Asthma Diagnosis

Asthma Diagnosis

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    It can be hard to tell if someone has asthma, especially in children under age five. Having a doctor check how well your lungs work and check for allergies can help you find out if you have asthma.

    During a checkup, the doctor will ask if you cough a lot, especially at night, and whether your breathing problems are worse after physical activity or at certain times of year. The doctor will also ask about chest tightness, wheezing, and colds lasting more than 10 days. They will ask whether anyone in your family has or has had asthma, allergies, or other breathing problems, and they will ask questions about your home. The doctor will also ask if you have missed school or work and about any trouble you may have doing certain things.

    The doctor will also do a breathing test, called spirometry, to find out how well your lungs are working. The doctor will use a computer with a mouthpiece to test how much air you can breathe out after taking a very deep breath. The spirometer can measure airflow before and after you use asthma medicine.

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    A answered
    The 2007 classification scheme for severity is as follows for age 5 and older:
    • Intermittent - symptoms < 3 days/week, < 3 nighttime awakenings/month, < 3 days/week needing an albuterol inhaler, can do normal activity, normal FEV1 between exacerbations.
    • Mild persistent - symptoms > 2 but < 7 days/week, 3-4 nighttime awakenings/month, > 2 but < 7 days/week needing inhaler, minor limitation with activity, > 80% FEV1.
    • Moderate Persistent - daily symptoms, > 1/week but not nightly nighttime symptoms, daily use of inhaler, some limitation with activity, 75-80% FEV1 (reduced 5% over age 11).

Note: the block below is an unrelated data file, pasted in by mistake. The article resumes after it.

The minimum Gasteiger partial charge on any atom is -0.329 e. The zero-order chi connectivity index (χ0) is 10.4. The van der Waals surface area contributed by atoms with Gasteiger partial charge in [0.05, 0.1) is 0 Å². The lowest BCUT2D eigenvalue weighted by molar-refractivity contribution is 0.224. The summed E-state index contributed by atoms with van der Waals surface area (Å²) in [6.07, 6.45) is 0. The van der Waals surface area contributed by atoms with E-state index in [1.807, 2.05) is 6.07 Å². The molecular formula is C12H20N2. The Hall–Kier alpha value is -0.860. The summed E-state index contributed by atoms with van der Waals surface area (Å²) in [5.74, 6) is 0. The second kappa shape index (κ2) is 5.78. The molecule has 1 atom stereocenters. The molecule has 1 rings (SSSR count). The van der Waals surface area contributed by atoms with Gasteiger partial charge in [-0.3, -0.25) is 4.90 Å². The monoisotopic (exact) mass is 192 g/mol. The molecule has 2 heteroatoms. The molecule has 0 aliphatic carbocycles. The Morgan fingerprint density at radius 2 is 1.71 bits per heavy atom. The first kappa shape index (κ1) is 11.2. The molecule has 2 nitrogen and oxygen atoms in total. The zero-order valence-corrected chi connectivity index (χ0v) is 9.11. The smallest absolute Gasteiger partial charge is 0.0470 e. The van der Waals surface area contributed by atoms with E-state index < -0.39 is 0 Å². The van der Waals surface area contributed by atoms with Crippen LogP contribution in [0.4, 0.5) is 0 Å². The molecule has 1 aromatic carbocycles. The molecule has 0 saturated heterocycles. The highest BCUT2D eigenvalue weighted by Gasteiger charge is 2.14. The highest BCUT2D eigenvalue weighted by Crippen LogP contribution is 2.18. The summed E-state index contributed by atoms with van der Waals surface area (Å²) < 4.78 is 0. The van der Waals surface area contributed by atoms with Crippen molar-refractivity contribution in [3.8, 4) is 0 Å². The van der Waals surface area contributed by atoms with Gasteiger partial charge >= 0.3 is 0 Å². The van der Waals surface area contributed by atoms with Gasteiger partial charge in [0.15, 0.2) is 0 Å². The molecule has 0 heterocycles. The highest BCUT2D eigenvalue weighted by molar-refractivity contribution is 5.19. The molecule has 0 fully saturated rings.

• Severe Persistent - throughout the day symptoms, often nightly awakenings, use inhaler several times/day, extremely limited activity, < 60% FEV1 (reduced > 5% over age 11). 
    See this site for a quick reference chart:
    http://www.med.umich.edu/1info/fhp/practiceguides/asthma/EPR-3_pocket_guide.pdf
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    A , Cardiology (Cardiovascular Disease), answered
    1 061 04 Asthma

    An asthma attack feels like you're drowning in air. Watch this video as Dr. Oz explains the physical reactions during an asthma attack.

     


  • 2 Answers
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    A doctor tests for asthma using a pulmonary function test (PFT) and a bronchial challenge test. These tests require you to breathe in and out of a tube. A respiratory therapist oversees the test and coaches you through the steps. You will also be given medication that you breathe in through a nebulizer to see if your breathing improves or worsens. These tests look at your lung function and whether you have signs of airway inflammation.
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    A answered

    If you're newly diagnosed with asthma, your doctor may want to see you every two to six weeks to keep a close eye on your symptoms and optimize your treatment. After that, depending on the frequency and severity of your symptoms, you may need to go as often as once a month or as infrequently as once every six months. Follow the schedule your doctor gives you. And take your asthma diary to every appointment.